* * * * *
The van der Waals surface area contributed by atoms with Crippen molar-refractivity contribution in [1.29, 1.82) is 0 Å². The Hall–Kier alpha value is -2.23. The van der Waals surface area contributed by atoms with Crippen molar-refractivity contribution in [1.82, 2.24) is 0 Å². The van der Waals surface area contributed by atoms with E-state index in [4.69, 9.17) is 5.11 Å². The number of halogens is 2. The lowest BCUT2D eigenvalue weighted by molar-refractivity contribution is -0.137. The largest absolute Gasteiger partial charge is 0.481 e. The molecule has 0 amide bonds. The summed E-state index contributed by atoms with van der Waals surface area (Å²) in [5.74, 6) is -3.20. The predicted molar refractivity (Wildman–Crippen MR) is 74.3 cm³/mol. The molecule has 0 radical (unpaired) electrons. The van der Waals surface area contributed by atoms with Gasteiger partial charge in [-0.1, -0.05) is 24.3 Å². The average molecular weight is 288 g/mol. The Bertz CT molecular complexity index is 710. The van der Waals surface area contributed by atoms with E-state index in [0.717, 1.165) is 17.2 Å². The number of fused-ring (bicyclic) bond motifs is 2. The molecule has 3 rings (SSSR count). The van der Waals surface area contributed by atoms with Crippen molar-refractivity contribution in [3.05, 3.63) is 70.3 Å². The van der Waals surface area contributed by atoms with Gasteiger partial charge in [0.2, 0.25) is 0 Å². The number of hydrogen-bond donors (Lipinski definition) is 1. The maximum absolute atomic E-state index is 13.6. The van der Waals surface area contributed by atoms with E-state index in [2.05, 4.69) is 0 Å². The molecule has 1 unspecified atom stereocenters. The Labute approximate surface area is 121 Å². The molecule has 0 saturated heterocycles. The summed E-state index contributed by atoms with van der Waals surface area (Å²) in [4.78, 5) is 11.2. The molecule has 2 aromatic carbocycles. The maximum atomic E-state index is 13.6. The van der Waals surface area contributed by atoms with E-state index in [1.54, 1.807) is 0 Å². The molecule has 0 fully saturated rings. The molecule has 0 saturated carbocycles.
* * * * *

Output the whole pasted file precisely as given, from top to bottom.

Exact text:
The van der Waals surface area contributed by atoms with Crippen molar-refractivity contribution in [1.29, 1.82) is 0 Å². The Hall–Kier alpha value is -2.23. The van der Waals surface area contributed by atoms with Crippen molar-refractivity contribution in [1.82, 2.24) is 0 Å². The van der Waals surface area contributed by atoms with E-state index in [4.69, 9.17) is 5.11 Å². The number of halogens is 2. The lowest BCUT2D eigenvalue weighted by molar-refractivity contribution is -0.137. The largest absolute Gasteiger partial charge is 0.481 e. The molecule has 0 amide bonds. The summed E-state index contributed by atoms with van der Waals surface area (Å²) in [5.74, 6) is -3.20. The predicted molar refractivity (Wildman–Crippen MR) is 74.3 cm³/mol. The molecule has 0 radical (unpaired) electrons. The van der Waals surface area contributed by atoms with Gasteiger partial charge in [-0.1, -0.05) is 24.3 Å². The average molecular weight is 288 g/mol. The Bertz CT molecular complexity index is 710. The van der Waals surface area contributed by atoms with E-state index in [0.717, 1.165) is 17.2 Å². The number of fused-ring (bicyclic) bond motifs is 2. The molecule has 3 rings (SSSR count). The van der Waals surface area contributed by atoms with Crippen molar-refractivity contribution in [3.05, 3.63) is 70.3 Å². The van der Waals surface area contributed by atoms with Gasteiger partial charge in [0.2, 0.25) is 0 Å². The number of hydrogen-bond donors (Lipinski definition) is 1. The maximum absolute atomic E-state index is 13.6. The van der Waals surface area contributed by atoms with E-state index in [2.05, 4.69) is 0 Å². The molecule has 1 unspecified atom stereocenters. The Labute approximate surface area is 121 Å². The molecule has 0 saturated heterocycles. The summed E-state index contributed by atoms with van der Waals surface area (Å²) in [4.78, 5) is 11.2. The molecule has 2 aromatic carbocycles. The maximum atomic E-state index is 13.6. The van der Waals surface area contributed by atoms with E-state index in [1.54, 1.807) is 0 Å². The molecule has 0 fully saturated rings. The molecule has 0 saturated carbocycles.